BioCycle August 2015
New York, New York: Adding Food Scraps Drop-Off Sites
New York City (NYC) residents now have 64 NYC Department of Sanitation (DSNY) sponsored food scraps drop-off locations, located throughout all five boroughs. This drop-off program complements DSNY’s curbside NYC Organics Collection Program that is available to about 130,000 NYC households. All of the organic material accepted at these new drop-off sites will go to a local NYC Compost Project composting site (see “Community Composting In New York City” article series, starting in November 2013). The finished compost will be used by neighborhood greening groups, including urban farms, community gardens and street tree stewardship programs.
Kutztown, Pennsylvania: Vertical Gardening With Compost
Recent interest in food production in urban environments has prompted a reevaluation of soil safety, economic incentives, and the best practices for growing produce in Pennsylvania’s cities. City officials in both Philadelphia and Allentown are seeking options for minimizing the risks associated with soil contamination while at the same time increasing food production. In response, the Rodale Institute in Kutztown has proposed to demonstrate alternative vertical gardening technologies and the use of “growing towers” for urban practitioners, especially where space is limited for raised beds and box plots.
Rodale Institute was awarded a grant in 2014 from the USDA Natural Resources Conservation Service, Pennsylvania Conservation Innovation Grant program to demonstrate the use and effectiveness of growing towers in various urban settings at four locations in the cities of Philadelphia and Allentown; two additional sites are located in rural Kutztown as well. Welded wire is shaped into a column three to six feet tall with a diameter of two to three feet. The interior of the column is lined with woven black landscaping plastic and then back-filled with a 50:50 blend of compost and soil prepared at the Rodale Institute. Direct seeding may be accomplished in the top of the tower while fruits, vegetables, herbs and flowers are transplanted into the sides. If the underlying soil is suspected to be contaminated, additional fabric can be placed on the bottom of the tower, thereby separating the contaminated soil with clean back-fill. Once the structures have been built, no further handling or manipulation of the soil is needed.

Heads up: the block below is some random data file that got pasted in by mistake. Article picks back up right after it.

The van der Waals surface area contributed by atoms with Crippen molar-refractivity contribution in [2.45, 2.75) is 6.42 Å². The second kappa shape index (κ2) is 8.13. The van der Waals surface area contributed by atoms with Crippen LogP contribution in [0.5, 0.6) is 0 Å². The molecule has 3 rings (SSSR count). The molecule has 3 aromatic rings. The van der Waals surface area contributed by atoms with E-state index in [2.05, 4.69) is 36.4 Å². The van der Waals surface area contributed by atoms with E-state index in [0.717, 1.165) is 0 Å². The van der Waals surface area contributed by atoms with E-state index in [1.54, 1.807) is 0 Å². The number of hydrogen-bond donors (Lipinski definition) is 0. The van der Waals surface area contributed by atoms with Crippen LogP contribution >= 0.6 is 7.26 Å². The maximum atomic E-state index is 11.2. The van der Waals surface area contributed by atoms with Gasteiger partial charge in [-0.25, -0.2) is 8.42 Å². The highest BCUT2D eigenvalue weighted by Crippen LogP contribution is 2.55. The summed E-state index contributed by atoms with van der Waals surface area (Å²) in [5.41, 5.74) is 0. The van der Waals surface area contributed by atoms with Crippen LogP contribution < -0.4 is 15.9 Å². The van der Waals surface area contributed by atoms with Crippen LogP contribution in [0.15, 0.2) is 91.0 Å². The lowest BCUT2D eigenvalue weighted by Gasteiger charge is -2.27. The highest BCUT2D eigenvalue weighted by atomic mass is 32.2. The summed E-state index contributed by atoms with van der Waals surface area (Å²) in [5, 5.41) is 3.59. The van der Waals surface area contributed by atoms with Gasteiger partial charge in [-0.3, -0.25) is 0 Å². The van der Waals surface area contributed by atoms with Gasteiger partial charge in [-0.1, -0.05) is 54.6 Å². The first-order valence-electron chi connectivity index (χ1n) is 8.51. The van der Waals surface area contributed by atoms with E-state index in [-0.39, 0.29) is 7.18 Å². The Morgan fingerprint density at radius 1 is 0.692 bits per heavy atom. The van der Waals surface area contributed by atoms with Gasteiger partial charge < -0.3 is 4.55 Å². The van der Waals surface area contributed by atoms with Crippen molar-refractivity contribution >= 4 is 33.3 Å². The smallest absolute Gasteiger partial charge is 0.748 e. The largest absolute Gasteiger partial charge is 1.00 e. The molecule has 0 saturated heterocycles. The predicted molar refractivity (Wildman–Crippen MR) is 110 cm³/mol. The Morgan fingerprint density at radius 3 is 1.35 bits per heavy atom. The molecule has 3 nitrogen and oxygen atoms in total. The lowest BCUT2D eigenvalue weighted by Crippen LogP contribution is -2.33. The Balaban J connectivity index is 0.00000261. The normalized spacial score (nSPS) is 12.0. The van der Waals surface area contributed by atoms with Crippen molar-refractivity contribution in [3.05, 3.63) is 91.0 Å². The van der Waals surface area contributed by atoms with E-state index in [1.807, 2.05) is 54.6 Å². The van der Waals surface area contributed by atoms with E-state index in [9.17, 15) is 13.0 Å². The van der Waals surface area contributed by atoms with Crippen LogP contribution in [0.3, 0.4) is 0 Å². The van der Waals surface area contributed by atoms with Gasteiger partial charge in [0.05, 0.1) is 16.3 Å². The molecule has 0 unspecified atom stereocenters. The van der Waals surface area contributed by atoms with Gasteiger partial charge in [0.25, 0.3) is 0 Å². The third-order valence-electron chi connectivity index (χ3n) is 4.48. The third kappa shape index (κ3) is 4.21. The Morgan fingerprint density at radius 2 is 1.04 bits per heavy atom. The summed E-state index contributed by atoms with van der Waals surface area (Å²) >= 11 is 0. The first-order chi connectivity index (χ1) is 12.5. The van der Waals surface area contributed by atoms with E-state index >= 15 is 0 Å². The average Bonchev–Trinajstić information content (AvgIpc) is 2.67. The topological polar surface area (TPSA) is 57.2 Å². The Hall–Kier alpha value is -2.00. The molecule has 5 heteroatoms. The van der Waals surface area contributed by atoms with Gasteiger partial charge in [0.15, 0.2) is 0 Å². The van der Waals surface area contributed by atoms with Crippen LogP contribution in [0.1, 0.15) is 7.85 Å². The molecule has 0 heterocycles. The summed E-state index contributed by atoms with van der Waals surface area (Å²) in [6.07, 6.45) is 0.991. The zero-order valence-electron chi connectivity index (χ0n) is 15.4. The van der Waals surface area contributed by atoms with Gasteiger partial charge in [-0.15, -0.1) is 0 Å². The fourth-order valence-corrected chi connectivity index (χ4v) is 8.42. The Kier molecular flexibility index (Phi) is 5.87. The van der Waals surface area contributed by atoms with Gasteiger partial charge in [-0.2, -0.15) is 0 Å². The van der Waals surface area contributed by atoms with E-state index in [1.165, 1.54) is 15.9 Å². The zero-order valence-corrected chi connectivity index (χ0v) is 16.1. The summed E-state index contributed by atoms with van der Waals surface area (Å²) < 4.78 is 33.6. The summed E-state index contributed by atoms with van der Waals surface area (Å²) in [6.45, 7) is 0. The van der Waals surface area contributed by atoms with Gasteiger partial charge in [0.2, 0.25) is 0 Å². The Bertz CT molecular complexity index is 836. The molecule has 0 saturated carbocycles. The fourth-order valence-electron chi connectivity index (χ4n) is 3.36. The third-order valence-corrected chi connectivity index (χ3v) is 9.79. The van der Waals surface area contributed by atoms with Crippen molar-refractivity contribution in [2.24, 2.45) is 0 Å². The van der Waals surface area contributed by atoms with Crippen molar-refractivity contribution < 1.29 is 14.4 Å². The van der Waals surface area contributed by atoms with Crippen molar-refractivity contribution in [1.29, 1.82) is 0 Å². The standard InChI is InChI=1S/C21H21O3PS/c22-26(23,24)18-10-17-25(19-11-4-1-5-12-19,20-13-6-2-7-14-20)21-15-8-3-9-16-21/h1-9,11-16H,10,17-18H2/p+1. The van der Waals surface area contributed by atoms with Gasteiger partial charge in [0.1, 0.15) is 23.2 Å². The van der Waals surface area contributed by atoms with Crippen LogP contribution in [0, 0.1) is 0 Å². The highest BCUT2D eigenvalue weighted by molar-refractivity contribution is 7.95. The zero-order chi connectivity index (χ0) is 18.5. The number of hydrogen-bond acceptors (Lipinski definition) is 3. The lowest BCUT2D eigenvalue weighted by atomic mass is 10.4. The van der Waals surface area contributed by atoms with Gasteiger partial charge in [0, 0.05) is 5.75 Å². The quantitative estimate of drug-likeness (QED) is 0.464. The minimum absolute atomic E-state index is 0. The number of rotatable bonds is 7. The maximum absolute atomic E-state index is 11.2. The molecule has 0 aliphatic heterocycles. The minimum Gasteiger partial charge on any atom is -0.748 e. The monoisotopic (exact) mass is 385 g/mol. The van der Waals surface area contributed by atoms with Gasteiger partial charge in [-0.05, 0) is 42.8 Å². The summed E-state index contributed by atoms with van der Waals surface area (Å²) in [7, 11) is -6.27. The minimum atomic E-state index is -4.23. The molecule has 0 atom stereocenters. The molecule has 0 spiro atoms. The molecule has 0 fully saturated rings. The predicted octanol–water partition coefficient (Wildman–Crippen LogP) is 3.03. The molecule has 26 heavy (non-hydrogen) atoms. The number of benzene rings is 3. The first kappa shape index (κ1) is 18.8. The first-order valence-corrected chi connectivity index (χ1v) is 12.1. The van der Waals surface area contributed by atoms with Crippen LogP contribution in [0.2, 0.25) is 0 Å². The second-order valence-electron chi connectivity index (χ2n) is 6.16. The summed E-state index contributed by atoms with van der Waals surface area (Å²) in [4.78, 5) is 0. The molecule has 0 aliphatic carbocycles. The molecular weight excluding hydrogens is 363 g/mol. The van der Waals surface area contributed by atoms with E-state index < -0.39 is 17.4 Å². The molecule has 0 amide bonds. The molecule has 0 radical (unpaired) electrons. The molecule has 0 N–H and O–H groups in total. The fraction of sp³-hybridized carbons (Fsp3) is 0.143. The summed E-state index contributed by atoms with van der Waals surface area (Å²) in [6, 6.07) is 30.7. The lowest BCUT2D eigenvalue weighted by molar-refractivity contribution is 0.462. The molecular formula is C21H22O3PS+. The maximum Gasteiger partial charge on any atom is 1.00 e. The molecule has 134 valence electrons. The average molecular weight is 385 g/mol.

Vertical gardening is in its second season at Rodale Institute and project leaders have identified and addressed a few challenges and obstacles with the growing towers. The initial prototypes were lined with straw that required a significant amount of time and labor to construct and tended to dry out more quickly than those lined with black plastic. During drought conditions, which were experienced early this spring in southeastern Pennsylvania, all towers required frequent watering but providing water to the plants near the bottom was challenging. The solution was to install perforated PVC pipes into the middle of the tower, which allowed practitioners to fill the pipes with water for slow release, directed watering. Lastly, soil compaction and nutrient deficiency is likely to become an obstacle after two or three seasons; however, project leaders are examining different compost-amended media formulations and the use of compost teas and other organic fertilizers for adding plant nutrients and beneficial microbiology.
The Rodale Institute is preparing general fact sheets and instructions for building growing towers, which will be available for free to the public this winter. A detailed booklet with a cost analysis, harvest report, and planting recommendations will be released in Fall 2016.
Brussels, Belgium: Compost And Soil Methane Uptake